Tagged: London Underground

MP warns Teesside ‘pacer’ trains could be replaced with ageing London Underground trains

A Teesside MP has warned that the Government’s Transport Ministry may look to replace Northern Rail’s Pacer trains with equally ageing former London Underground trains.

Labour MP for Middlesbrough South and East Cleveland, Tom Blenkinsop, has joined in calls for improvements on routes served by the trains, which go no faster than 60mph on Northern and Trans-Pennine Express routes.

Easington MP Grahame Morris has called for a firm commitment from the Government on replacing the “outdated, uncomfortable and cramped” trains after Chancellor George Osborne said the re-franchising of the East Coast mainline next year would include “a substantial package of upgrades including new services and modern trains”.

Now Mr Blenkinsop, who uses the trains which operate from Middlesbrough and Darlington to Nunthorpe and Saltburn, said:

“The influential railway industry source, the Rail Business Intelligence Bulletin has become aware of a proposal to convert London Underground District Line D78 units – that were already 30-years-old and being decommissioned by London Underground – into diesel engine carriage sets for use on North of England commuter lines like the ones in my constituency.”

Mr Blenkinsop said the only winner if a deal was brokered would be London Mayor Boris Johnson “who will get a Christmas present of some cash for trains he was going to scrap anyway”.

He continued:

“This worries me as a local rail service user, we don’t want to see veteran trains replaced by equally ageing old London Underground trains which will be nothing more than vintage carriages with a diesel engine bolted on to them.

“I have a simple message to coalition transport ministers – just get rid of the Pacers.

“They are an embarrassment to our rail system and the regular commuters who have to be sardined in them on a daily basis.

“Give people on Teesside the longer trains and comfortable carriages enjoyed in the south. Only then will you see passenger numbers really increase on local routes instead of today’s steady decay.”

Source –  Middlesbrough Evening Gazette,  16 Dec 2014

Tyne & Wear Metro looks to close ticket offices

Metro chiefs are to look at closing ticket stations across the network.

Rail owner Nexus says it is looking at which of its nine ticket offices could be closed down now that it has rolled out new ticket machines and electronic passes.

No decision has yet been made, though it is thought at least some ticket offices will stay open, and that the several dozen staff working at the current offices will be helped to find work elsewhere in the Metro system if possible.

> Note the “ if possible.”  Otherwise it’ll be goodbye and a free Metro ride to your nearest jobcentre.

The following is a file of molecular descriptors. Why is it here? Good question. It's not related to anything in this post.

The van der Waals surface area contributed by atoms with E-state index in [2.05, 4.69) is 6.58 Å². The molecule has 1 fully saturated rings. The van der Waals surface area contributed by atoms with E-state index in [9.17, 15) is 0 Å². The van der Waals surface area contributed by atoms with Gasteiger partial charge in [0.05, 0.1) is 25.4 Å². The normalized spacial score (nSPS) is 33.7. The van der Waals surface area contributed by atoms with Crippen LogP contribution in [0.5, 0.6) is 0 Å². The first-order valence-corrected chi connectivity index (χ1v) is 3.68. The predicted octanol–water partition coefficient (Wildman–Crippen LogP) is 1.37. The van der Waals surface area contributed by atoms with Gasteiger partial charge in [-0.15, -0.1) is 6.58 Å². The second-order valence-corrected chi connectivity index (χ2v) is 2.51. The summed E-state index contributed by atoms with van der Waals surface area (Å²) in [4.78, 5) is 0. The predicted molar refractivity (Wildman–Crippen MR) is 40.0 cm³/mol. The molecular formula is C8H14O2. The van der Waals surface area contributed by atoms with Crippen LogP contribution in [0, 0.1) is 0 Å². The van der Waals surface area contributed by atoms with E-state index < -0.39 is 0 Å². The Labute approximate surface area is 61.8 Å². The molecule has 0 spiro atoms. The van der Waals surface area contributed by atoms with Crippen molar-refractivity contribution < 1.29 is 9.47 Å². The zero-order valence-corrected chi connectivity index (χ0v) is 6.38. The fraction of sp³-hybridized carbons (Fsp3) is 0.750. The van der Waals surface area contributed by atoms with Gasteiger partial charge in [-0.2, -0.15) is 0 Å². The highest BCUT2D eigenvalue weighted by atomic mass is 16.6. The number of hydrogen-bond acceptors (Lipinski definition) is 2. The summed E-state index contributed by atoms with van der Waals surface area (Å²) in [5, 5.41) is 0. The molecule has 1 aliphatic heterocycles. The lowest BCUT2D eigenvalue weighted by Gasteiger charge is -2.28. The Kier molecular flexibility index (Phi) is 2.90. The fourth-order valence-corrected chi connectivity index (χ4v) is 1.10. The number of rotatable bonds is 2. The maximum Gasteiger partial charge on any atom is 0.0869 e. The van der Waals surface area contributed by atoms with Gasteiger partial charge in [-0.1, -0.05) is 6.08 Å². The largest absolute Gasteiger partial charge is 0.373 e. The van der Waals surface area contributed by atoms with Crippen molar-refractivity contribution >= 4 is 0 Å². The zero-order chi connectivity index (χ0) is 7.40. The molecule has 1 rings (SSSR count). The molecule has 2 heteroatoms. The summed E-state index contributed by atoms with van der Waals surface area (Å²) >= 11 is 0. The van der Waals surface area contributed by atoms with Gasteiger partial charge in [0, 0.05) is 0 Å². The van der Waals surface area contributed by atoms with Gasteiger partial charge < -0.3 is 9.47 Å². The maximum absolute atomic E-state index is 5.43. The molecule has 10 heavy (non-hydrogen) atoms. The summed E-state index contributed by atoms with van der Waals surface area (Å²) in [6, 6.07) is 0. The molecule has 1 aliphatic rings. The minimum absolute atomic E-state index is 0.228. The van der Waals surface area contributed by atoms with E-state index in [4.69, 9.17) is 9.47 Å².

Huw Lewis, head of communications at Nexus, said: “We are witnessing a big change in how people buy and make journeys as we roll-out smart travel on the Pop card and give customers new more flexible ways to pay. We are reviewing what this means for our nine travelshops but it is clear we still want an over-the-counter service for our customers. We have made no decisions, and we would talk to our staff first and consult with service users on any proposed changes.”

> As ever, they’re making cuts because we, the customer, want it. Or do we? Quite often changes in behaviour are the result of earlier cutbacks in the first place.

There are currently nine travelshops, including three in Newcastle city centre at Central, Monument and Haymarket stations and others at Gateshead, Heworth, Four Lane Ends and Sunderland Park Lane interchanges, as well as at North Shields and in South Shields.

Nexus has made changes to its travelshop network before, previously closing shops at Washington, Blaydon and Metrocentre at different times over the last 15 years.

A recent decision to close ticket offices on the London Underground prompted strike action.

John McDaid, for Unison, said they were hopeful jobs losses could be avoided.

He said: “With the new ticket machines coming on there was always the likelihood of this. We are in general consultation about the future of the travelshops. Although the way people buy tickets has obviously changed, we are in talks aimed at looking at other ways we can use the staff involved, and so far we are hopeful that people will not be losing their jobs as a result.”

Source – Newcastle Journal  11 Feb 2014

She’s not got a ticket to ride – good work strikes on the Tube and beyond?

Now this is an idea I really like… especially as it would allow for a DWP ‘sanction strike’…

Cautiously pessimistic

The RMT, and London Underground staff in particular, have long had a reputation as being among the most militant groups of workers in the UK, so the news that tube workers are taking strike action isn’t hugely surprising in itself. What’s more interesting is the kind of action they’re taking: a revenue strike.

This term isn’t a widely used one, and they explain what it means here:

“…Revenue Control Inspectors

  • Do not issue penalty fares, fares paid, or assist in any duty or activity which involves revenue collection.

Station Supervisors

  • Must open the gates using the SCU – you MUST NOT power them down. Should there be a need to close the gates for crowd control, then you must comply with all relevant safety procedures and legislation.

  • Do not assist customers with ticket purchase at the front of POM/MFM.

  • Close all POMs and TOMs for customer use (to avoid…

View original post 478 more words